Summary/Abstract: The theme of this thesis is the history of Anglo-Saxon and Hungarian Unitarian relations in the 19th century. For the last few decades scholarly research of Hungarian–English Unitarian connections has been almost completely neglected.The lack of academic interest could be explained, at least partly, by the insularity of both religious groups. The research material is scattered in the archives and libraries of Oxford, Manchester, and Kolozsvár. The author had the privilege of researching not just the libraries and archives of Kolozsvár (Transylvania), but also the Library of Harris Manchester College, Oxford, and the John Rylands Library, Manchester.The investigational method of the thesis could be labeled as late positivist, and I will agree with such a designation, although my thesis yields new evidence on the impact of Anglo-Saxon Unitarianism on Transylvanian theological thought and ecclesiastical-political life. I am aware that the rich field of English-Hungarian connections embodied in the two small religious denominations must be explored from other perspectives, too. As a Unitarian I might be prejudiced concerning the role this denomination played in 19th century society in England and Transylvania, but I am convinced that the results of my research are relevant to wider issues in the history of Anglo-Hungarian relations.During the preparation, I have read hundreds of pages of English and Hungarian correspondence, minutes, journals, and articles. As well as many Hungarian periodicals – including Keresztény Magvető (Christian (Seed-)Sower), Unitárius Élet (Unitarian Life), Unitárius Közlöny (Unitarian Bulletin) − I used the most important English and American Unitarian Journals: The Monthly Repository, The Christian Reformer, The Inquirer, The Christian Life, The Unitarian Herald, The Christian Register, The Christian Examiner and Theological Review, The Monthly Religious Magazine, The Unitarian Review, The Christian Inquirer, Old and New, Monthly Journal. I used a linear chronology in order to incorporate the overwhelming abundance of periodicals, miscellanies and minutes, as well as manuscripts in the thesis. This means that the backbone of the book is a historical chronology of the 19th century Transylvanian Unitarian Church which is fleshed out by the series of events proceeding from English-Hungarian connections..The content of the book is composed of three major parts. The first is entitled “The evolution of Hungarian–English–American Unitarian Relations from 1821 to 1848.”In this, I present a key document, a printed Latin text, sent to Kolozsvár from the Unitarian Fund on 30 April 1821 under the title Unitariorum in Anglia etc., and investigate how it traced the course of English–Hungarian Unitarian affairs. The detailed analysis of the Latin document and the reply written by the Transylvanian church throws new light on the history of the early relations between the churches, and the role of Bishop John Körmöczi. This enlightened cleric was the facilitator of these newly established connections, and he was the first translator into Hungarian of some parts of Theophilus Lindsey’s An Historical View of the State of the Unitarian Doctrine and Worship from the Reformation to our Own Times.Also in this chapter, I scrutinize John Bowring’s translations of Poetry of the Magyars, and investigate how, through his Unitarian acquaintances, he gleaned genuine information about Hungarian poetry and affairs. I point to the importance of Bowring’s denominational ties in presenting his very first translations, which appeared in a Unitarian periodical.The second chapter, under the title “English Unitarians in Transylvania, Hungarian Unitarians in England 1849-1869”, describes the consolidation of English–Hungarian relations, through the life and work of John Paget. In this section, I also present the first English visitors to Transylvania and their task as ambassadors of the Unitarian faith.The third, and longest chapter bears the title “English-American-Hungarian relations from 1870 to 1905”. It takes into account the lives of John Fretwell and John Kovács, an alumnus of Manchester New College, as two important figures in the third part of the 19th century. Through an examination of Fretwell’s life and career, new light is thrown on the translation of some of Jókai’s novels, and their reception in England.Under the title The English Conversation Club of Kolozsvár, I describe how English language, culture and politics were present in the heart of Transylvania. Through the history of the English Club, I cover the history of English-American-Hungarian Unitarian relations, too. I also describe the endeavours of Kovacs, the former Manchester New College student, and other alumni in spreading English culture and customs in Transylvania.The outcome of research. Conclusions1. The Latin document’s view of the opinions, history and institutions of the Unitarians of Great Britain should be considered the most important tract sent to Transylvania in the 19th century. There is no other theological, historical or literary work whose translation was circulated as widely as the above mentioned Brevis Expositio. At least 124 Hungarian copies were made available, and it is probable that the chief goal of the Transylvanian Unitarian elite was the development of a feasible strategy for co-operation with the English Unitarians. The examination of the reply proves that the Transylvanian Unitarian Church officially adopted and canonized the mythical account of the origins and identity of the Church put forward by János Tőzsér Kénosi and István Fosztó Uzoni, the authors of the Unitario-Ecclesistica Historia Transylvanica. Written in Latin in the last third of the eighteenth century, this work was used by the Unitarians of Transylvania to justify the very existence of their community.2. The role of John Körmöczi in establishing the new English–Hungarian connections must be re-evaluated. It is due to Körmöczi’s diligence that the Hungarian Unitarian elite had some knowledge of English Unitarianism before receiving the Brevis Expositio. Körmöczi’s translations of Planck and Wendeborn were in fact the transposition of Lindsey’s work. A printed Latin confession of the Transylvania Unitarians, found in the British Library, throws new light on Körmöczi’s efforts to clarify the dogmatic stands of the Transylvanian Unitarian Church. On the last sheet of the printed confession there is a handwritten letter addressed by Körmöczi to the English Unitarians. This could be considered as a first official reply from Transylvania.3. Sir John Bowring’s letter addressed to Körmöczi and the Transylvanian Unitarians proves once more the role of the Unitarian societies in literary matters.4. Sándor Bölöni Farkas was the first Hungarian Unitarian who travelled in Great Britain and North America. His reputation was widely recognized and acknowledged by his biographers, but they all neglected his role as an accredited diplomat of the Transylvanian Unitarian Church. Re-analyzing his reports as well as the minute records of the BFUA, I am convinced that Bölöni may have been financially supported by his friend and traveling companion, but he was spiritually and intellectually supported by the greater Unitarian community. 5. Similar things could be said about John Paget, one of the chief figures of Anglo-Hungarian relations. In my thesis I focus on his activity as a member of the Hungarian Unitarian Consistory, giving new data with regard to the establishment of the Hungarian Scholarship at Manchester New College.6. One subdivision of the thesis scrutinizes Louis Kossuth’s political activity and the use of his English Unitarian connections for purely political purposes. I point to the Kossuth articles found in the Inquirer as one explanation of the Unitarian propaganda.7. John Fretwell and Jókai Mór’s literary relationship was neglected by the biographers of Jókai. One Jókai novel was written about Transylvanian Unitarians and is entitled God is One. Reading Fretwell’s correspondence and articles I propose a new approach to the genesis of Jókai’s novel, and its English and American reception. It was Fretwell, who convinced the Hungarian novelist to take on the subject of Unitarians, and he is credited with translating abstracts of Jókai’s Unitarian novel into English as early as 1877. The translation and publication of Jókai’s novel Slinging-Stones in Edward Hale’s periodical, the Old and New, are also examined.8. The longest chapter of the thesis examines the role of the English Conversation Club of Kolozsvár in spreading English language, culture and customs in 19th century Transylvania. The history of the English Conversation Club was previously entirely unknown; this thesis is the first to reveal the significance of the Club and its visitors to intellectual life in 19th century Transylvania.Conclusions:• As a direct result of Anglo-Hungarian-American relations, the frozen theological thought of Transylvanian Unitarians, which was based on Szentábrahámi’s chief work, Summa Theologiae… (1787), started to melt. This stemmed from the availability of the translations of William Ellery Channing’s tracts. Step-by-step, the very dogmatic Transylvanian Unitarian theology embraced a more liberal, Christian humanist attitude.• Inspired by the English and American Unitarian periodicals, Bishop John Kriza founded in 1861 the very first Hungarian theological journal entitled Christian Seed-sower. This journal was, from its first issue, the chief organ of 19th century liberal theology, presenting such topics as the latest results of biblical criticism, the theory of Darwin about evolution, etc.• Following the pattern of English Unitarian Societies, George Boros founded the Francis David Society for propagation of Unitarianism, in 1885. The Society edited a monthly bulletin, held regular meetings and did much for the improvement of education and morals.• In the second part of the 19th century, Transylvanian Unitarianism re-discovered its founder, Francis David, and a process of rehabilitation took place, in which English Unitarian historians manifested much interest. The romantic view of Unitarian origins and identity helped English and American Unitarians to discover their forgotten roots.Due to the financial aid of English and American Unitarians, a successful Hungarian mission was conducted and many congregations were organized outside of Transylvania proper, the most important being the First Unitarian Church of Budapest.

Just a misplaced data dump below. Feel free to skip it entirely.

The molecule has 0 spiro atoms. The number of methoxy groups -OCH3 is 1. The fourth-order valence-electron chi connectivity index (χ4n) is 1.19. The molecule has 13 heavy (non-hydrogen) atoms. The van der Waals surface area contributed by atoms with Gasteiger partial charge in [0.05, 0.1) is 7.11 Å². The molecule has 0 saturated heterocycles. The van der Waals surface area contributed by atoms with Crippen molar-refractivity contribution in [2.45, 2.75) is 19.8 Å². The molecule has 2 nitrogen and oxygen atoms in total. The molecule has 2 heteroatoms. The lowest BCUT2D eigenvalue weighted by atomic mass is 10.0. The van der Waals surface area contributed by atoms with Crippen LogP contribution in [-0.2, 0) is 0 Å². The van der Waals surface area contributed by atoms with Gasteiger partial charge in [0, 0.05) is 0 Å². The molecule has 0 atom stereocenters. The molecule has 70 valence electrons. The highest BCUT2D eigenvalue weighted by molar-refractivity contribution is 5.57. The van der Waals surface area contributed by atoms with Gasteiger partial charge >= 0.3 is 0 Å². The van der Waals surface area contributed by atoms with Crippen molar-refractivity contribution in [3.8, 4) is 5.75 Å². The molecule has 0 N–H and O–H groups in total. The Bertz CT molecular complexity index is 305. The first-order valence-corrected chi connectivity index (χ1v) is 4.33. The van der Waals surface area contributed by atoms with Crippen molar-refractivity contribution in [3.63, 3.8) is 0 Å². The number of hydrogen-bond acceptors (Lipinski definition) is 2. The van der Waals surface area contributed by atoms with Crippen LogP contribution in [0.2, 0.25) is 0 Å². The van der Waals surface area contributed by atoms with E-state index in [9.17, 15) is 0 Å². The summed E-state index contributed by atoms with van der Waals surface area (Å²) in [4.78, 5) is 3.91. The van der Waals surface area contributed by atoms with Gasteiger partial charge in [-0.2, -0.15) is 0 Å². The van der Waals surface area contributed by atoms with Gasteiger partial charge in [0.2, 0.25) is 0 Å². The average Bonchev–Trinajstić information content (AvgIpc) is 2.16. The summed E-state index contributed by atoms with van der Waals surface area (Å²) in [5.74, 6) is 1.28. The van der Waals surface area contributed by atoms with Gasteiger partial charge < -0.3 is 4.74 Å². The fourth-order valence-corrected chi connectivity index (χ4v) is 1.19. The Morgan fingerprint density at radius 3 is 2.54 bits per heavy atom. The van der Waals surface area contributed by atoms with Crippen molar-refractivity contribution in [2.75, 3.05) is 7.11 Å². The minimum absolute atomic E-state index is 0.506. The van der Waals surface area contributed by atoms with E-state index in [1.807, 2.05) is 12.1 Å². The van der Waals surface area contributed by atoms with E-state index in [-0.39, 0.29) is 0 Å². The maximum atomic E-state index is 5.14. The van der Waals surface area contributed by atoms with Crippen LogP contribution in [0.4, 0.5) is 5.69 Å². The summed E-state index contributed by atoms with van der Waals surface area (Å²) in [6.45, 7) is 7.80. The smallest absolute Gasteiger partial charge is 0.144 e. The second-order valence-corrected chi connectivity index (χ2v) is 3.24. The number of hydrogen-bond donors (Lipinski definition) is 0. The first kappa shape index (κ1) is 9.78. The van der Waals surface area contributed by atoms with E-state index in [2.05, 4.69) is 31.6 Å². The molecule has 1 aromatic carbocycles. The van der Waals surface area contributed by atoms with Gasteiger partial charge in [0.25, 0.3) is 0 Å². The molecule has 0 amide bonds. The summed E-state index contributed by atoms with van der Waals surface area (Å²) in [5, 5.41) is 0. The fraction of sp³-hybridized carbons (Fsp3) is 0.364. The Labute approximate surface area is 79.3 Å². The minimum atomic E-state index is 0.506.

• Print-ISBN-13: 978-606-8178-26-4
  • Page Count: 290
  • Publication Year: 2011
  • Language: Hungarian